Folks at AT&T Inc. (NYSE:T) after a court ruling opened a path for the company’s proposal and intention to acquire DIRECTV (NASDAQ:DTV).
The good news came to the company after an appeal by the Federal Communications Commission was thrown out by the presiding federal judge. The Commission had suggested that TV programmers should open up their contracts so that third parties could have access. AT &T was not happy with the suggestion especially because it acted as an obstacle that delayed the review process or the acquisition.
The nature of the case made many companies jump behind AT&T in support. Some of the supporters included CBS Corporation (NYSE:CBS), Walt Disney Co (NYSE:DIS) and Viacom, Inc. (NASDAQ:VIAB). Part of the reason for these companies going against the decision of the Federal Communications Commission is the fact that they could also be affected by such a deal. It was, however, a good way for them to show support for companies within the same industry.
The argument by the FCC was that third parties should be given a chance to view the contracts entered into with pay TV service providers as well as making comments about the deals. However, numerous media houses aired out their concerns about their competitors getting their hands on vital secrets about their dealings. They in turn argued that the FCC would deny them opportunities to protect themselves and the deals that they enter into.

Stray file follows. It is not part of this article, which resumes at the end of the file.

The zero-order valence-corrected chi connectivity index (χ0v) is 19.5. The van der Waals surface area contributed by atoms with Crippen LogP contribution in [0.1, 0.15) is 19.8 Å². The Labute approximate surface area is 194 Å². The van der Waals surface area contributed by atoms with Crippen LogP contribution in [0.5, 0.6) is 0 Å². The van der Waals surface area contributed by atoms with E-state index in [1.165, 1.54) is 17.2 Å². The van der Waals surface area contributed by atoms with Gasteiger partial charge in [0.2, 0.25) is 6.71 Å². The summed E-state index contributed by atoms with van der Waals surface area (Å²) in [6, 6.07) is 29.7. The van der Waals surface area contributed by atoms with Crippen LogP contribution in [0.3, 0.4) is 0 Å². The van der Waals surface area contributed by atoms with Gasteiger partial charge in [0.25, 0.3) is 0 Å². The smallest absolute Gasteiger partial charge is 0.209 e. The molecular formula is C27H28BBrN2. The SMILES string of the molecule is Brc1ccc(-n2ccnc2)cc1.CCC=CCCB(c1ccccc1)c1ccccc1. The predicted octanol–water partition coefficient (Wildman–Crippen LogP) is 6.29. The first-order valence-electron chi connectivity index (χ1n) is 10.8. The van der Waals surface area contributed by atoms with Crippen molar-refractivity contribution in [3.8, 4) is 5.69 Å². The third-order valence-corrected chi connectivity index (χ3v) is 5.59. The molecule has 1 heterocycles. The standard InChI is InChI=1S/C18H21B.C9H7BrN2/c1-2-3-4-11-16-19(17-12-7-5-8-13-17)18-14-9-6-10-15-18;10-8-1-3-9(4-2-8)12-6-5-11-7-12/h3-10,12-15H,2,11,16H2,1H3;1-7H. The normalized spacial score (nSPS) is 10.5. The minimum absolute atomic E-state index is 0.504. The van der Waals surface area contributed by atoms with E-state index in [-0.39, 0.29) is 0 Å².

The District of Columbia Circuit Court of Appeal decided on the matter, saying that it shares the same thoughts with the petitioners. The court’s decision thus placed a lot of pressure on the communications commission, giving it a short duration to come to terms.
The proposed merger by AT&T has fewer concerns compared to that of Comcast and TWC. However proposed acquisition has received a lot of scrutinies and a watchful eye from the Commission and the Justice Department. The informal 180 days review period provided by the FCC was put on hold since March in anticipation of the Court’s verdict on the FCC proposal.
If the FCC had been granted their request, the merger would probably take longer to shape up.
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